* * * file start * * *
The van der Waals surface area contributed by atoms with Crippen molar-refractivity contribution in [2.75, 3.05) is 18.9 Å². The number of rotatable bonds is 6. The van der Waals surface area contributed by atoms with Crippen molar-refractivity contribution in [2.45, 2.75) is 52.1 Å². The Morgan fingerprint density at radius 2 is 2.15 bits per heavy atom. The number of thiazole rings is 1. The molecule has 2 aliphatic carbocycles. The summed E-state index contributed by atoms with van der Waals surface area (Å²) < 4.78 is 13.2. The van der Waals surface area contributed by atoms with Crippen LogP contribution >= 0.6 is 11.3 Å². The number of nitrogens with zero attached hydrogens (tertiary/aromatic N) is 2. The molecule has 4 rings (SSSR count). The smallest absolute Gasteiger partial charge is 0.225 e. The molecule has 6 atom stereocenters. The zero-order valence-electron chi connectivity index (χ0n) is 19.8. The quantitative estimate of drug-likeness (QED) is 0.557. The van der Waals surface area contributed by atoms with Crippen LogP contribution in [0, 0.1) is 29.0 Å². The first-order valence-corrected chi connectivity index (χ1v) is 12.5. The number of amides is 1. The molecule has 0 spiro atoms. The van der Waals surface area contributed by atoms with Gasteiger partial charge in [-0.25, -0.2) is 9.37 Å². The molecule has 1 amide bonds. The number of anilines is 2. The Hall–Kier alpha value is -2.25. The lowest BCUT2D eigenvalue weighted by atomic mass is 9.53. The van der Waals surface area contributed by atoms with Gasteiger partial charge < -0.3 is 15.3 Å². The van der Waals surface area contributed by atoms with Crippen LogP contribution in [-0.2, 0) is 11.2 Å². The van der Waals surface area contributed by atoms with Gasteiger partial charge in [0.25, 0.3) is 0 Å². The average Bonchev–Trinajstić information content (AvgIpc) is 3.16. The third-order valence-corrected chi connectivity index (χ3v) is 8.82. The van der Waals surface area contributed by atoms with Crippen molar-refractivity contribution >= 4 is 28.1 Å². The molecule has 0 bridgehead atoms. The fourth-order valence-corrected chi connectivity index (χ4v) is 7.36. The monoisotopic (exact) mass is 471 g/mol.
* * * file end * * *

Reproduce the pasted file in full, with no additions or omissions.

The van der Waals surface area contributed by atoms with Crippen molar-refractivity contribution in [2.75, 3.05) is 18.9 Å². The number of rotatable bonds is 6. The van der Waals surface area contributed by atoms with Crippen molar-refractivity contribution in [2.45, 2.75) is 52.1 Å². The Morgan fingerprint density at radius 2 is 2.15 bits per heavy atom. The number of thiazole rings is 1. The molecule has 2 aliphatic carbocycles. The summed E-state index contributed by atoms with van der Waals surface area (Å²) < 4.78 is 13.2. The van der Waals surface area contributed by atoms with Crippen LogP contribution >= 0.6 is 11.3 Å². The number of nitrogens with zero attached hydrogens (tertiary/aromatic N) is 2. The molecule has 4 rings (SSSR count). The smallest absolute Gasteiger partial charge is 0.225 e. The molecule has 6 atom stereocenters. The zero-order valence-electron chi connectivity index (χ0n) is 19.8. The quantitative estimate of drug-likeness (QED) is 0.557. The van der Waals surface area contributed by atoms with Crippen LogP contribution in [0, 0.1) is 29.0 Å². The first-order valence-corrected chi connectivity index (χ1v) is 12.5. The number of amides is 1. The molecule has 0 spiro atoms. The van der Waals surface area contributed by atoms with Gasteiger partial charge in [-0.25, -0.2) is 9.37 Å². The molecule has 1 amide bonds. The number of anilines is 2. The Hall–Kier alpha value is -2.25. The lowest BCUT2D eigenvalue weighted by atomic mass is 9.53. The van der Waals surface area contributed by atoms with Gasteiger partial charge < -0.3 is 15.3 Å². The van der Waals surface area contributed by atoms with Crippen LogP contribution in [-0.2, 0) is 11.2 Å². The van der Waals surface area contributed by atoms with Gasteiger partial charge in [0.25, 0.3) is 0 Å². The average Bonchev–Trinajstić information content (AvgIpc) is 3.16. The third-order valence-corrected chi connectivity index (χ3v) is 8.82. The van der Waals surface area contributed by atoms with Crippen molar-refractivity contribution >= 4 is 28.1 Å². The molecule has 0 bridgehead atoms. The fourth-order valence-corrected chi connectivity index (χ4v) is 7.36. The monoisotopic (exact) mass is 471 g/mol.